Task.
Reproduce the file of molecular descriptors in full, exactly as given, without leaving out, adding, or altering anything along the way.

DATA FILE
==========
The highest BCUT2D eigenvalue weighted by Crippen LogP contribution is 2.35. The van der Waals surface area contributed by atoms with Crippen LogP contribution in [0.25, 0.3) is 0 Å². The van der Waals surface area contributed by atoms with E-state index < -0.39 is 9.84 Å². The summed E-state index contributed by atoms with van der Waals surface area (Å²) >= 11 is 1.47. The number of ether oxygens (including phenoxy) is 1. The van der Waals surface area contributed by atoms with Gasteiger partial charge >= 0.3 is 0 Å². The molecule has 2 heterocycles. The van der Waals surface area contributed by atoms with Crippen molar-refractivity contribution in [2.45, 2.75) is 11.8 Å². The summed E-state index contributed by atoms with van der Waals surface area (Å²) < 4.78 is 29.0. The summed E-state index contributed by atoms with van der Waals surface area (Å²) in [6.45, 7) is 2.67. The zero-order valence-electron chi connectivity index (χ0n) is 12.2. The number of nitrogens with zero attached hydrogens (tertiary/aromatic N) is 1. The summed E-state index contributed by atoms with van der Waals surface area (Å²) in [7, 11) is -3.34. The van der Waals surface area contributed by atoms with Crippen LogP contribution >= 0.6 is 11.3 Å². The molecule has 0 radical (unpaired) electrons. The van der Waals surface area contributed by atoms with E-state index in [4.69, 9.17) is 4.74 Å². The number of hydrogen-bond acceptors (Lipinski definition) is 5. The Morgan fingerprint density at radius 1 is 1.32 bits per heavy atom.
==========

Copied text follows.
The highest BCUT2D eigenvalue weighted by Crippen LogP contribution is 2.35. The van der Waals surface area contributed by atoms with Crippen LogP contribution in [0.25, 0.3) is 0 Å². The van der Waals surface area contributed by atoms with E-state index < -0.39 is 9.84 Å². The summed E-state index contributed by atoms with van der Waals surface area (Å²) >= 11 is 1.47. The number of ether oxygens (including phenoxy) is 1. The van der Waals surface area contributed by atoms with Gasteiger partial charge >= 0.3 is 0 Å². The molecule has 2 heterocycles. The van der Waals surface area contributed by atoms with Crippen molar-refractivity contribution in [2.45, 2.75) is 11.8 Å². The summed E-state index contributed by atoms with van der Waals surface area (Å²) < 4.78 is 29.0. The summed E-state index contributed by atoms with van der Waals surface area (Å²) in [6.45, 7) is 2.67. The zero-order valence-electron chi connectivity index (χ0n) is 12.2. The number of nitrogens with zero attached hydrogens (tertiary/aromatic N) is 1. The summed E-state index contributed by atoms with van der Waals surface area (Å²) in [7, 11) is -3.34. The van der Waals surface area contributed by atoms with Crippen LogP contribution >= 0.6 is 11.3 Å². The molecule has 0 radical (unpaired) electrons. The van der Waals surface area contributed by atoms with E-state index in [4.69, 9.17) is 4.74 Å². The number of hydrogen-bond acceptors (Lipinski definition) is 5. The Morgan fingerprint density at radius 1 is 1.32 bits per heavy atom.